Thursday, 10 November 2011

Chinese firm enforces strict checks on milk quality

Compared with the time that it takes to ensure the safety of a carton of milk, the two minutes it takes to drink it seems insignificant.

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Guanyu 道 said...

Chinese firm enforces strict checks on milk quality

By Zhou Wenting in Tianjin/China Daily
10 November 2011

Compared with the time that it takes to ensure the safety of a carton of milk, the two minutes it takes to drink it seems insignificant.

At the Bright Mengde Dairy plant in Tianjin, milk that is both coming and going is tested for dozens of contaminants.

After a tanker of milk arrives, Wang Ming, a sample collector, climbs onto it, removes its seals and stirs its contents 20 times with a long stick. Next he measures the milk’s temperature and then scoops some of it into a glass bottle and a plastic jar.

“The milk in the glass bottle will undergo testing for microorganisms and antibiotics,” Wang said. “And the milk in the plastic jar will be tested for fat, protein and adulteration.”

Afterward, Wang stamps serial numbers onto the bottle and jar, and locks them both in a stainless steel box.

“Only the lab workers have the key, which ensures the milk is not polluted in the process,” he said.

The samples are collected under the observation of an inspector from the quality supervision bureau.

If the testing produces good results, the truck is allowed to release its store of raw milk within 20 minutes.

“No truck can leave the factory without permission, because every car needs to be washed after it discharges milk to prepare it for carrying milk the next day,” said Yu Ximei, quality control manager at the company.

Bright Mengde Dairy also stations quality-inspection employees in every one of its suppliers’ pastures, and its quality control department conducts random checks on those suppliers once a month.

“Quality inspectors check various things, such as production environments, feed, milking machines and the cleanliness of milk trucks, as well as look for signs of epidemics,” Yu said.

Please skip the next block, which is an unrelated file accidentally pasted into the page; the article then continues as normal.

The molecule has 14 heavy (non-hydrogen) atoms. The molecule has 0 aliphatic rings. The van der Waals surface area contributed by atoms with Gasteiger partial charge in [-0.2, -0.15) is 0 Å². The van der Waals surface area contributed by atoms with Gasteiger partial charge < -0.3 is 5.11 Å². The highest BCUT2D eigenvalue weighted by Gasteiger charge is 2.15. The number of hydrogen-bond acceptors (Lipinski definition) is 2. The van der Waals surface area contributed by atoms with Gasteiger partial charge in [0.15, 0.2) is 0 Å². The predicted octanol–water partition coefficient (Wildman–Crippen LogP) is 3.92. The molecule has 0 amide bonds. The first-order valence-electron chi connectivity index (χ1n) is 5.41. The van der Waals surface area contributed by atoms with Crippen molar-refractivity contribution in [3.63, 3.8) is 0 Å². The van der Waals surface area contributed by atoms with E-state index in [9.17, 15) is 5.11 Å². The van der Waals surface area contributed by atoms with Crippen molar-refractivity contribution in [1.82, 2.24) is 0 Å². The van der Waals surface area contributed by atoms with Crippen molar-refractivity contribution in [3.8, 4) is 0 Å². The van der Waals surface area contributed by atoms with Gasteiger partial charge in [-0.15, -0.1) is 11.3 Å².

She said milk was usually bottled from five to 10 hours after it has been taken into the factory.

“Various tests are conducted throughout the whole manufacturing process,” she said.

“We will reject a batch of milk at any junction if a sample fails a test. Using the stamp on a sample, we can track milk at any point in the manufacturing process.”

Also to ensure the milk’s safety, government inspectors are required to cross check.

“We send employees to the dairies at 8 am every day to bring back samples,” said Lu

Ruichun, director of Tianjin’s Product Quality Inspection Technology Research Institute’s food center. In 2008, a scandal broke out over baby formula that was tainted with melamine, an industrial chemical that can cause kidney ailments. It was added to milk to make it appear to have a higher protein content. Since then, the government has required every batch of raw milk to be tested for that substance.

Wang Xiaolei, 29, who works in the institute’s lab, said staff members at the food center were often very busy. For several years, only a few of them have been able to take vacations during the National Day holiday, which comes in October.

“We usually have 30 to 90 samples to test every day, and we forward test results to businesses that need to show they are qualified to enter the market,” Wang said.